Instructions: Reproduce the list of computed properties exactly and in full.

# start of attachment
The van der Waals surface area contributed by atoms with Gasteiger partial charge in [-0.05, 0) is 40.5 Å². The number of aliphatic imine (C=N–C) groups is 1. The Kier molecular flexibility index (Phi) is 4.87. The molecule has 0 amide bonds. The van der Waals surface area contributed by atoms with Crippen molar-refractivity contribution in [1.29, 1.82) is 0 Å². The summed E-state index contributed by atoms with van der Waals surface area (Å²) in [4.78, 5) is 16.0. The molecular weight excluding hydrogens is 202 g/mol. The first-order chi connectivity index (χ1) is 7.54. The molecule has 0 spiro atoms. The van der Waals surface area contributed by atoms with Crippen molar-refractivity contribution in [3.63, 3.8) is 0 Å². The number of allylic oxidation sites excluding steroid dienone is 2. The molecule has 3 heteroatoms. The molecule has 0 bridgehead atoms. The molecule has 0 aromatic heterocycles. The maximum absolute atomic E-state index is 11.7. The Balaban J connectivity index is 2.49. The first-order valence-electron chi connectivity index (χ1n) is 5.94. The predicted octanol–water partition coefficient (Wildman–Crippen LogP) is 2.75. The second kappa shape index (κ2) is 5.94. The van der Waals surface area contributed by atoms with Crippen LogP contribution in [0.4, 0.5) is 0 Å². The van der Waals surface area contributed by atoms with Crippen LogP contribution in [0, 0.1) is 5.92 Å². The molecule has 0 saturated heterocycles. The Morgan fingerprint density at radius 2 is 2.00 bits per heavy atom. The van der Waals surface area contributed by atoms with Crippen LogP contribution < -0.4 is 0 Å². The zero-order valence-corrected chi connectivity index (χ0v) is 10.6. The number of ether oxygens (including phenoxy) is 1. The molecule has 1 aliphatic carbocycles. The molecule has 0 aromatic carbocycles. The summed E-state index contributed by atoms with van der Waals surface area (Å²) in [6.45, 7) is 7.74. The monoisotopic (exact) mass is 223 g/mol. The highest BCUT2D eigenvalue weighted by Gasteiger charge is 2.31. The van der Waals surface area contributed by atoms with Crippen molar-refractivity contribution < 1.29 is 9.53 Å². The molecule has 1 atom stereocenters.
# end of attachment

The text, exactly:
The van der Waals surface area contributed by atoms with Gasteiger partial charge in [-0.05, 0) is 40.5 Å². The number of aliphatic imine (C=N–C) groups is 1. The Kier molecular flexibility index (Phi) is 4.87. The molecule has 0 amide bonds. The van der Waals surface area contributed by atoms with Crippen molar-refractivity contribution in [1.29, 1.82) is 0 Å². The summed E-state index contributed by atoms with van der Waals surface area (Å²) in [4.78, 5) is 16.0. The molecular weight excluding hydrogens is 202 g/mol. The first-order chi connectivity index (χ1) is 7.54. The molecule has 0 spiro atoms. The van der Waals surface area contributed by atoms with Crippen molar-refractivity contribution in [3.63, 3.8) is 0 Å². The number of allylic oxidation sites excluding steroid dienone is 2. The molecule has 3 heteroatoms. The molecule has 0 bridgehead atoms. The molecule has 0 aromatic heterocycles. The maximum absolute atomic E-state index is 11.7. The Balaban J connectivity index is 2.49. The first-order valence-electron chi connectivity index (χ1n) is 5.94. The predicted octanol–water partition coefficient (Wildman–Crippen LogP) is 2.75. The second kappa shape index (κ2) is 5.94. The van der Waals surface area contributed by atoms with Crippen LogP contribution in [0.4, 0.5) is 0 Å². The van der Waals surface area contributed by atoms with Crippen LogP contribution in [0, 0.1) is 5.92 Å². The molecule has 0 saturated heterocycles. The Morgan fingerprint density at radius 2 is 2.00 bits per heavy atom. The van der Waals surface area contributed by atoms with Crippen LogP contribution < -0.4 is 0 Å². The zero-order valence-corrected chi connectivity index (χ0v) is 10.6. The number of ether oxygens (including phenoxy) is 1. The molecule has 1 aliphatic carbocycles. The molecule has 0 aromatic carbocycles. The summed E-state index contributed by atoms with van der Waals surface area (Å²) in [6.45, 7) is 7.74. The monoisotopic (exact) mass is 223 g/mol. The highest BCUT2D eigenvalue weighted by Gasteiger charge is 2.31. The van der Waals surface area contributed by atoms with Crippen molar-refractivity contribution < 1.29 is 9.53 Å². The molecule has 1 atom stereocenters.